26 Apr CONTAINER GARDENING: SEASON SWAPPING
I love a good container planting, don’t you? They’re perfect for small spaces but also provide seasonal interest and focal points in the garden. The only problem is that the plants that are planted in the containers are usually annuals, which can be expensive to change out every season. If you’re lucky, you can stretch a planting over two seasons (spring and summer, for example), but often, it’s a single season.
However, there is a remedy for this problem that saves both time and money. As a landscape designer, I love to start with an evergreen plant in the middle of the planter, as this plant stays great-looking all year long. Then all you have to do is swap out the plants around it as the seasons change.
The evergreen plant choice depends upon the size of the planter — it can be a small ornamental tree, a stately clipped topiary, or a simple shrub. In warmer climates, you can even use an ornamental grass that still looks attractive in the winter. Now, have fun with seasonal elements that spice up the container quickly — here are my suggestions, but be sure to use plants that thrive seasonally in your area.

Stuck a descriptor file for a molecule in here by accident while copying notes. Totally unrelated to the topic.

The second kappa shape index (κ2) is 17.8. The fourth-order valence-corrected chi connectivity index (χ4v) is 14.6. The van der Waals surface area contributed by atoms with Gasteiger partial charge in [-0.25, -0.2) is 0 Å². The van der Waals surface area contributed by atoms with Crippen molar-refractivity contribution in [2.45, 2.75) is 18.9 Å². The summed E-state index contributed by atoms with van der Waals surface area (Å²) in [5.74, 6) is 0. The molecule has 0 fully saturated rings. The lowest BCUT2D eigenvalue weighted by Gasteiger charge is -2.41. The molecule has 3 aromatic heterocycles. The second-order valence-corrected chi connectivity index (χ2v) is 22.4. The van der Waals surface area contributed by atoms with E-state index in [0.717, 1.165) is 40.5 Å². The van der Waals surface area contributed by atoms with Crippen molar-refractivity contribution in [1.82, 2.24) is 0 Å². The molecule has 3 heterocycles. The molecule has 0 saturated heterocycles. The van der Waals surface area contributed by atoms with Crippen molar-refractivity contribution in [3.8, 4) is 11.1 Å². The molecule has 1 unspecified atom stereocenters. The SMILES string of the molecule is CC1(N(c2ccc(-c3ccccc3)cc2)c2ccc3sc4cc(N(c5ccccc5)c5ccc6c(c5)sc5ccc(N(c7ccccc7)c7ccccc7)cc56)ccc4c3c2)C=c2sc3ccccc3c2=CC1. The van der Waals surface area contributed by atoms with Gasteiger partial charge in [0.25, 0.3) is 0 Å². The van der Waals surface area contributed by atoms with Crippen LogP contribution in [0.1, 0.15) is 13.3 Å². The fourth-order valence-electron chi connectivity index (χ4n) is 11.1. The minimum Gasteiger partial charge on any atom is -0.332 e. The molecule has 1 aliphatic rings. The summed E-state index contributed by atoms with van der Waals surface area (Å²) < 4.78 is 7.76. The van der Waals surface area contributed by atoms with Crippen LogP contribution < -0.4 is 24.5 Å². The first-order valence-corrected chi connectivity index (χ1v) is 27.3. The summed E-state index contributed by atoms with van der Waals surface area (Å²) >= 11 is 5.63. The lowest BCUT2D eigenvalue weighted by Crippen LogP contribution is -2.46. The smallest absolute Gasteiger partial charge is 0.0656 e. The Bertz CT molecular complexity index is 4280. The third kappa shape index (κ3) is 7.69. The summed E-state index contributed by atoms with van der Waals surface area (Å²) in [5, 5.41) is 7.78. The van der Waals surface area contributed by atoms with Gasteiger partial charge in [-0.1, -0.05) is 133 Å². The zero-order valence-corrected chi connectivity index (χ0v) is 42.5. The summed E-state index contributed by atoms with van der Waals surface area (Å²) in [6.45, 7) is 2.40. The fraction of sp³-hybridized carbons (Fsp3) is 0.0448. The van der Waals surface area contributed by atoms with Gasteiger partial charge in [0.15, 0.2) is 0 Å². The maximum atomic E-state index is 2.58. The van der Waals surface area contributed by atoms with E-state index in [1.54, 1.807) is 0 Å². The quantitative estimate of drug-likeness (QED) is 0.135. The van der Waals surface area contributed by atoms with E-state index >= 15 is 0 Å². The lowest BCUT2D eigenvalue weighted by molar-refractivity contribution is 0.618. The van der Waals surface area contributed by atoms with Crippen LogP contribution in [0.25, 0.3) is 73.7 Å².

SPRING: Spring flowering bulbs and flowing ivy are stunning additions to your planter, as are cool (but not cold) season annuals like petunias. Some of your winter annuals may still look great — if so, leave them in, take out what’s not blooming, and add in your spring annuals.
SUMMER: When summer’s heat hits, those spring bloomers usually poop out, so go ahead and remove them. If you’re lucky, you can get another month out of those plants, but if not, add in those hot weather lovers like calibrachoa, vincas, verbena, or some hot tropical flowers.
FALL: By the end of the summer, all of your warm-to-hot season plantings will be done — remove them and place in the compost pile. Depending upon if you live in a cold or mild climate, you can add cool season annuals along with autumnal accents like small pumpkins, moss, and gourds. Feeling motivated? Go ahead and pop in some spring-blooming bulbs — they’ll be dormant throughout the winter, then burst into bloom next spring.
WINTER: If your climate is mild, go ahead and switch out your fall flowers or decorative elements with holiday-hued winter annuals. In my Zone 8b area, this means pansies, allyssum, snapdragons, ornamental cabbage, or cyclamen. Those in colder climates may not have that option, so a soft layer of moss with some battery-operated string lights is a delightful treatment.